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Volvo may cancel 4,000 worker job expansion in Trump-friendly South Carolina after being rocked with tariffs: report

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Foreign-based car manufacturers who have invested billions of dollars in new car plants in South Carolina and other southern states that were solidly in President Donald Trump’s camp are now having second thoughts about hiring due to new tariffs that could make the cars prohibitively expensive if they exported to Europe and China.

According to the Wall Street Journal, BMW, Daimler and China’s Zhejiang Geely Holding’s Volvo Cars have been making massive investments in production facilities with the intent of making more luxury automobiles in the U.S. that would then be sent overseas.  However, Trump’s imposition of new tariffs on Chinese goods — causing China to engage in a trade war by imposing their own 40 percent tariff on auto imports — has manufacturers considering scaling back production and, with that, not hiring new assembly line workers.

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The report states that “Volvo Cars also opened a new $1.1 billion plant near Charleston, S.C., last month to produce its S60 midsize sedan for North American markets,” with plans to begin production of a SUV model that they hoped to export to China.Under that scenario the company would go on a hiring binge, boosting current staff from 1,200 to 4000 workers. That plan is currently being questioned.

“Half of the 4,000 jobs will build cars for export,” Chief Executive Hakan Samuelsson said in a recent interview. “That could be jeopardized if something were to restrict trade.”

BMW, which has invested $8 billion in the plant in Spartanburg since 1992, is faced with the same 40 percent tariff on any vehicles shipped into China, which has rivals who manufacture outside of the U.S. excited about increased sales.

“This is a favorable situation for us because the products from manufacturers in the U.S. are becoming less competitive,” Lutz Meschke, the finance chief of German auto maker Porsche.

On top of that, Meschke boasted that prices for Porsche’s Macan and Cayenne SUVs could actually see a drop of as much as 7 percent in China, “while similar products from BMW and Mercedes-Benz could rise by as much as 15% in the wake of higher duties on their U.S.-built vehicles.”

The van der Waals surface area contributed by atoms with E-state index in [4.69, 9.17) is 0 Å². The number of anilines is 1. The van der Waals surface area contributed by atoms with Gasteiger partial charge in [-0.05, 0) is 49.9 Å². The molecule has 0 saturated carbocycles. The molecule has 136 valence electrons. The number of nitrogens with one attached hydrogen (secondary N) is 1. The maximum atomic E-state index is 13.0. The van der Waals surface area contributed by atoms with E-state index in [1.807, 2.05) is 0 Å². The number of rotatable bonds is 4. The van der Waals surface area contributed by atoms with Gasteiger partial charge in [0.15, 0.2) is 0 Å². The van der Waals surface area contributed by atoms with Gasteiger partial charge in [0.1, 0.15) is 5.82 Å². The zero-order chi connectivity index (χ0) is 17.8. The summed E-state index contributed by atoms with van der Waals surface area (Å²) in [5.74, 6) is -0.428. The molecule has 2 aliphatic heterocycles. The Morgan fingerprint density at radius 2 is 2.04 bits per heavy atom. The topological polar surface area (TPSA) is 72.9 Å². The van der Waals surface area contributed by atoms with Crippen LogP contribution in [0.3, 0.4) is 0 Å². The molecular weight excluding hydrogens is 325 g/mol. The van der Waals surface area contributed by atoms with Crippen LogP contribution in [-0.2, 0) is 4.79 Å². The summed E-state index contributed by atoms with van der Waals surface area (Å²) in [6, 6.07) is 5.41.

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Adding to car makers woes are increased costs for parts, which some manufacturers build overseas and will also be subject to Trump’s tariffs, thus adding to the final cost of the vehicles.

According to the report, “Big auto makers have built global manufacturing and supply networks that depend on the free flow of goods across borders. These are now threatened by the trade dispute, which could force companies to cut back manufacturing for export and make more vehicles and components in the markets where they are sold.”

You can read the whole report here — subscription required

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Mitch McConnell’s impeachment rules pass by 53-47 vote — here’s what happens next in Trump’s senate trial

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The US Senate voted along party lines on Tuesday to set the rules for President Donald Trump's historic impeachment trial.

By a 53 to 47 vote, the Republican-controlled Senate approved an "organizing resolution" for the trial proposed by Republican Senate Majority Leader Mitch McConnell.

Before approving the rules, the Senate voted down several amendments proposed by Democrats seeking to subpoena witnesses and documents from the White House and State Department.

These are the next phases in Trump's impeachment trial, just the third of a president in US history:

- Opening arguments -

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Chief Justice Roberts admonishes lawyers at Senate impeachment trial

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Chief Justice of the United States Supreme Court John Roberts made his first major intervention in President Donald Trump's impeachment trial shortly before 1 a.m. Wednesday morning.

After House Intelligence Committee Chairman Adam Schiff (D-CA) finished his closing arguments on why former National Security Advisor John Bolton should testify, the White House team went on the attack. Yelling and demanding apologies, the president's team was more animated than they'd been all night. Roberts then admonished the House and White House on their language.

Claiming the Senate is the "world's greatest deliberative body" -- despite what he had witnessed during 12 hours of the impeachment trial -- Roberts complained about language that was "not conducive to civil discourse."

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White House lawyers begin yelling at Democrats during late-night impeachment trial — after Trump starts tweeting

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President Donald Trump woke up and began tweeting around midnight EST during the Senate impeachment trial over the amendments over the rules. That's when a noticeable thing changed on the Senate floor: Trump's team started yelling.

Nearing 1 a.m. EST Tuesday morning while the president was tweeting about impeachment, his team began attacking Rep. Jerry Nadler (D-NY) personally. They called him a liar and accused him of attacking the president and demanded an apology. After nearly 12 hours this was the first time the White House got even remotely animated after a dull defense of the president.

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